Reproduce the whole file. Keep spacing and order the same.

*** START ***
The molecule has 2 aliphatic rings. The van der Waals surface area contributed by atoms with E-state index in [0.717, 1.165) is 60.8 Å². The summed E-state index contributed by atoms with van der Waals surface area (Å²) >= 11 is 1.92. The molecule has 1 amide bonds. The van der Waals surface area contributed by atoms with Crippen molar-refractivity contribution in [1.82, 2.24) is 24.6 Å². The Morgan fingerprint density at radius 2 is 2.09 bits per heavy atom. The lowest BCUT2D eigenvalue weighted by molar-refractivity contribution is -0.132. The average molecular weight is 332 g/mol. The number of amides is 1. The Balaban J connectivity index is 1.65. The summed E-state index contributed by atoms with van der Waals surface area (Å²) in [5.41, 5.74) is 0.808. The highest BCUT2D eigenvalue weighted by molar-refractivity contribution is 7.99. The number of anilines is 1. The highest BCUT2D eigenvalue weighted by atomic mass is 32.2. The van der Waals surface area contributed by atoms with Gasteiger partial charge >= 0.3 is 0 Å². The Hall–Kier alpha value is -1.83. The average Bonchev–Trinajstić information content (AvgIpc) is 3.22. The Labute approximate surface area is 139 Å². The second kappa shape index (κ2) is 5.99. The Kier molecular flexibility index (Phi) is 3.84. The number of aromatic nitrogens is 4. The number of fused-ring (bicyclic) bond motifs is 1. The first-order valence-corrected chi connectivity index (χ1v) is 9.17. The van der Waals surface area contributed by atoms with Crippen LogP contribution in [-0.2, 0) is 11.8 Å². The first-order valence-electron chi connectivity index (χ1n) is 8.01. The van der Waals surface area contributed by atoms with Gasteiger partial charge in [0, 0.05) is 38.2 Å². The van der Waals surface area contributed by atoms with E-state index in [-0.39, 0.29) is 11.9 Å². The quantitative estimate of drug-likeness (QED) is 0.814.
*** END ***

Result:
The molecule has 2 aliphatic rings. The van der Waals surface area contributed by atoms with E-state index in [0.717, 1.165) is 60.8 Å². The summed E-state index contributed by atoms with van der Waals surface area (Å²) >= 11 is 1.92. The molecule has 1 amide bonds. The van der Waals surface area contributed by atoms with Crippen molar-refractivity contribution in [1.82, 2.24) is 24.6 Å². The Morgan fingerprint density at radius 2 is 2.09 bits per heavy atom. The lowest BCUT2D eigenvalue weighted by molar-refractivity contribution is -0.132. The average molecular weight is 332 g/mol. The number of amides is 1. The Balaban J connectivity index is 1.65. The summed E-state index contributed by atoms with van der Waals surface area (Å²) in [5.41, 5.74) is 0.808. The highest BCUT2D eigenvalue weighted by molar-refractivity contribution is 7.99. The number of anilines is 1. The highest BCUT2D eigenvalue weighted by atomic mass is 32.2. The van der Waals surface area contributed by atoms with Gasteiger partial charge >= 0.3 is 0 Å². The Hall–Kier alpha value is -1.83. The average Bonchev–Trinajstić information content (AvgIpc) is 3.22. The Labute approximate surface area is 139 Å². The second kappa shape index (κ2) is 5.99. The Kier molecular flexibility index (Phi) is 3.84. The number of aromatic nitrogens is 4. The number of fused-ring (bicyclic) bond motifs is 1. The first-order valence-corrected chi connectivity index (χ1v) is 9.17. The van der Waals surface area contributed by atoms with Crippen LogP contribution in [-0.2, 0) is 11.8 Å². The first-order valence-electron chi connectivity index (χ1n) is 8.01. The van der Waals surface area contributed by atoms with Gasteiger partial charge in [0, 0.05) is 38.2 Å². The van der Waals surface area contributed by atoms with E-state index in [-0.39, 0.29) is 11.9 Å². The quantitative estimate of drug-likeness (QED) is 0.814.